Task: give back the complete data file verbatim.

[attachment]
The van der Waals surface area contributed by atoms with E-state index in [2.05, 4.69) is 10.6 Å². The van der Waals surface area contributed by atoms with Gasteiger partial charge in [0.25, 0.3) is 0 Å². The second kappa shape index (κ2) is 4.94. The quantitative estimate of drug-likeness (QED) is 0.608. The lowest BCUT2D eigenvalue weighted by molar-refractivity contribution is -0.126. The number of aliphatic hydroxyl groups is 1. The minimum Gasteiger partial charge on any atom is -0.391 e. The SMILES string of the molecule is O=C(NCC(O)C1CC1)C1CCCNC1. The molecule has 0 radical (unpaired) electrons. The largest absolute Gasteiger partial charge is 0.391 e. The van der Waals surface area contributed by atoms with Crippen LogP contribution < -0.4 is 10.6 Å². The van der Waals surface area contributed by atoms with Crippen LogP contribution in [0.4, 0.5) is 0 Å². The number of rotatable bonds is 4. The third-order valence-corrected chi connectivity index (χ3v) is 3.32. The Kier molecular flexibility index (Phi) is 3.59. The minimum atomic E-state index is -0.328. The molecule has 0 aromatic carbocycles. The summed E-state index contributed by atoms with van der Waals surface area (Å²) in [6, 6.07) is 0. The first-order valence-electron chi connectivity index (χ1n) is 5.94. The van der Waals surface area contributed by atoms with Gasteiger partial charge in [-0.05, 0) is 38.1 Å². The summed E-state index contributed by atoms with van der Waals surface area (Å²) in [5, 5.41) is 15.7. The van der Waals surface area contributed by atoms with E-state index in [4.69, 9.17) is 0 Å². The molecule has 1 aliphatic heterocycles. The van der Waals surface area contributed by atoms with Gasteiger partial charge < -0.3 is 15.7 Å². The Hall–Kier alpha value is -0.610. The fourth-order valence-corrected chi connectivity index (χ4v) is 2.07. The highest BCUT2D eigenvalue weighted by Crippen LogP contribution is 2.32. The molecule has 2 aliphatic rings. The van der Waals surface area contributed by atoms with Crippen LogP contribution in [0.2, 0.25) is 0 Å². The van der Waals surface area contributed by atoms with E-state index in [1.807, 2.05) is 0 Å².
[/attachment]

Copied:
The van der Waals surface area contributed by atoms with E-state index in [2.05, 4.69) is 10.6 Å². The van der Waals surface area contributed by atoms with Gasteiger partial charge in [0.25, 0.3) is 0 Å². The second kappa shape index (κ2) is 4.94. The quantitative estimate of drug-likeness (QED) is 0.608. The lowest BCUT2D eigenvalue weighted by molar-refractivity contribution is -0.126. The number of aliphatic hydroxyl groups is 1. The minimum Gasteiger partial charge on any atom is -0.391 e. The SMILES string of the molecule is O=C(NCC(O)C1CC1)C1CCCNC1. The molecule has 0 radical (unpaired) electrons. The largest absolute Gasteiger partial charge is 0.391 e. The van der Waals surface area contributed by atoms with Crippen LogP contribution < -0.4 is 10.6 Å². The van der Waals surface area contributed by atoms with Crippen LogP contribution in [0.4, 0.5) is 0 Å². The number of rotatable bonds is 4. The third-order valence-corrected chi connectivity index (χ3v) is 3.32. The Kier molecular flexibility index (Phi) is 3.59. The minimum atomic E-state index is -0.328. The molecule has 0 aromatic carbocycles. The summed E-state index contributed by atoms with van der Waals surface area (Å²) in [6, 6.07) is 0. The first-order valence-electron chi connectivity index (χ1n) is 5.94. The van der Waals surface area contributed by atoms with Gasteiger partial charge in [-0.05, 0) is 38.1 Å². The summed E-state index contributed by atoms with van der Waals surface area (Å²) in [5, 5.41) is 15.7. The van der Waals surface area contributed by atoms with E-state index in [4.69, 9.17) is 0 Å². The molecule has 1 aliphatic heterocycles. The van der Waals surface area contributed by atoms with Gasteiger partial charge < -0.3 is 15.7 Å². The Hall–Kier alpha value is -0.610. The fourth-order valence-corrected chi connectivity index (χ4v) is 2.07. The highest BCUT2D eigenvalue weighted by Crippen LogP contribution is 2.32. The molecule has 2 aliphatic rings. The van der Waals surface area contributed by atoms with Crippen LogP contribution in [0.2, 0.25) is 0 Å². The van der Waals surface area contributed by atoms with E-state index in [1.807, 2.05) is 0 Å².